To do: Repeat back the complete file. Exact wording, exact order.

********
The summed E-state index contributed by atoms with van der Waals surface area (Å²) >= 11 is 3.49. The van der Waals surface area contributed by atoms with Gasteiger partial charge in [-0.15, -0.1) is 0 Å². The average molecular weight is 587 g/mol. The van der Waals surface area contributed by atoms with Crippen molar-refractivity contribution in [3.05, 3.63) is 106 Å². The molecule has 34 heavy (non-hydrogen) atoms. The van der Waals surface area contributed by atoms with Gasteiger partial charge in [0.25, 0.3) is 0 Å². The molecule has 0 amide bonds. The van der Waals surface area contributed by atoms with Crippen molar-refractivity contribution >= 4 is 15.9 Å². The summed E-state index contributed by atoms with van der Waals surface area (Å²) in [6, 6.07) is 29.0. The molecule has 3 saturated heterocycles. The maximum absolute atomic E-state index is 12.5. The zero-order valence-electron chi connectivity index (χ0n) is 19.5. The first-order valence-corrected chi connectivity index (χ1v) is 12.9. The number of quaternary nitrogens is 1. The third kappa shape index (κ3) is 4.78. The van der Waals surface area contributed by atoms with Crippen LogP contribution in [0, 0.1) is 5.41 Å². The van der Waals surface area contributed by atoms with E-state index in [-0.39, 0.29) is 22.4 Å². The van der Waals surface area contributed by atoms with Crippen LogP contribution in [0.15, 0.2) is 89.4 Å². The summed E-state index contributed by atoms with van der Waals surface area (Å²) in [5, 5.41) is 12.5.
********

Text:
The summed E-state index contributed by atoms with van der Waals surface area (Å²) >= 11 is 3.49. The van der Waals surface area contributed by atoms with Gasteiger partial charge in [-0.15, -0.1) is 0 Å². The average molecular weight is 587 g/mol. The van der Waals surface area contributed by atoms with Crippen molar-refractivity contribution in [3.05, 3.63) is 106 Å². The molecule has 34 heavy (non-hydrogen) atoms. The van der Waals surface area contributed by atoms with Gasteiger partial charge in [0.25, 0.3) is 0 Å². The molecule has 0 amide bonds. The van der Waals surface area contributed by atoms with Crippen molar-refractivity contribution >= 4 is 15.9 Å². The summed E-state index contributed by atoms with van der Waals surface area (Å²) in [6, 6.07) is 29.0. The molecule has 3 saturated heterocycles. The maximum absolute atomic E-state index is 12.5. The zero-order valence-electron chi connectivity index (χ0n) is 19.5. The first-order valence-corrected chi connectivity index (χ1v) is 12.9. The number of quaternary nitrogens is 1. The third kappa shape index (κ3) is 4.78. The van der Waals surface area contributed by atoms with Crippen LogP contribution in [0, 0.1) is 5.41 Å². The van der Waals surface area contributed by atoms with E-state index in [-0.39, 0.29) is 22.4 Å². The van der Waals surface area contributed by atoms with Crippen LogP contribution in [0.15, 0.2) is 89.4 Å². The summed E-state index contributed by atoms with van der Waals surface area (Å²) in [5, 5.41) is 12.5.